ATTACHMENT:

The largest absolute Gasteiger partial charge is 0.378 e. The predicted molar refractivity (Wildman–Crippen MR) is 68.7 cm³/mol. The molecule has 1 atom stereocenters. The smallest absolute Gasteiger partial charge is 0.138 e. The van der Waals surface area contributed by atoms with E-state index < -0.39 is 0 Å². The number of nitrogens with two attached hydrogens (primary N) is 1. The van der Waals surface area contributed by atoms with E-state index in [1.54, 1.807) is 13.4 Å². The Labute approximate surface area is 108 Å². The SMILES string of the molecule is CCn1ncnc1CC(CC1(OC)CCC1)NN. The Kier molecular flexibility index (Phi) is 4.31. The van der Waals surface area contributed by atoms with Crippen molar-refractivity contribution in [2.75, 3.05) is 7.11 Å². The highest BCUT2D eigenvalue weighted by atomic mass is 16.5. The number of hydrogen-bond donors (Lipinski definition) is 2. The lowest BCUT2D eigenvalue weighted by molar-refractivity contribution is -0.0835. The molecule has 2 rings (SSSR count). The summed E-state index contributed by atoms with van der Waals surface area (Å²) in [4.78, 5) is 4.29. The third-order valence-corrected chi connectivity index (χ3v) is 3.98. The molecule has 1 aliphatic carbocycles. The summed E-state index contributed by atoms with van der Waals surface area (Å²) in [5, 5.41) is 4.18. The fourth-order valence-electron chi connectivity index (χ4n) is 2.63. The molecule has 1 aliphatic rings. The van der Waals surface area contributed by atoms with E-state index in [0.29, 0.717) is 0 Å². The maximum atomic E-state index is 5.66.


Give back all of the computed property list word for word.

The largest absolute Gasteiger partial charge is 0.378 e. The predicted molar refractivity (Wildman–Crippen MR) is 68.7 cm³/mol. The molecule has 1 atom stereocenters. The smallest absolute Gasteiger partial charge is 0.138 e. The van der Waals surface area contributed by atoms with E-state index < -0.39 is 0 Å². The number of nitrogens with two attached hydrogens (primary N) is 1. The van der Waals surface area contributed by atoms with E-state index in [1.54, 1.807) is 13.4 Å². The Labute approximate surface area is 108 Å². The SMILES string of the molecule is CCn1ncnc1CC(CC1(OC)CCC1)NN. The Kier molecular flexibility index (Phi) is 4.31. The van der Waals surface area contributed by atoms with Crippen molar-refractivity contribution in [2.75, 3.05) is 7.11 Å². The highest BCUT2D eigenvalue weighted by atomic mass is 16.5. The number of hydrogen-bond donors (Lipinski definition) is 2. The lowest BCUT2D eigenvalue weighted by molar-refractivity contribution is -0.0835. The molecule has 2 rings (SSSR count). The summed E-state index contributed by atoms with van der Waals surface area (Å²) in [4.78, 5) is 4.29. The third-order valence-corrected chi connectivity index (χ3v) is 3.98. The molecule has 1 aliphatic carbocycles. The summed E-state index contributed by atoms with van der Waals surface area (Å²) in [5, 5.41) is 4.18. The fourth-order valence-electron chi connectivity index (χ4n) is 2.63. The molecule has 1 aliphatic rings. The van der Waals surface area contributed by atoms with E-state index in [0.29, 0.717) is 0 Å². The maximum atomic E-state index is 5.66.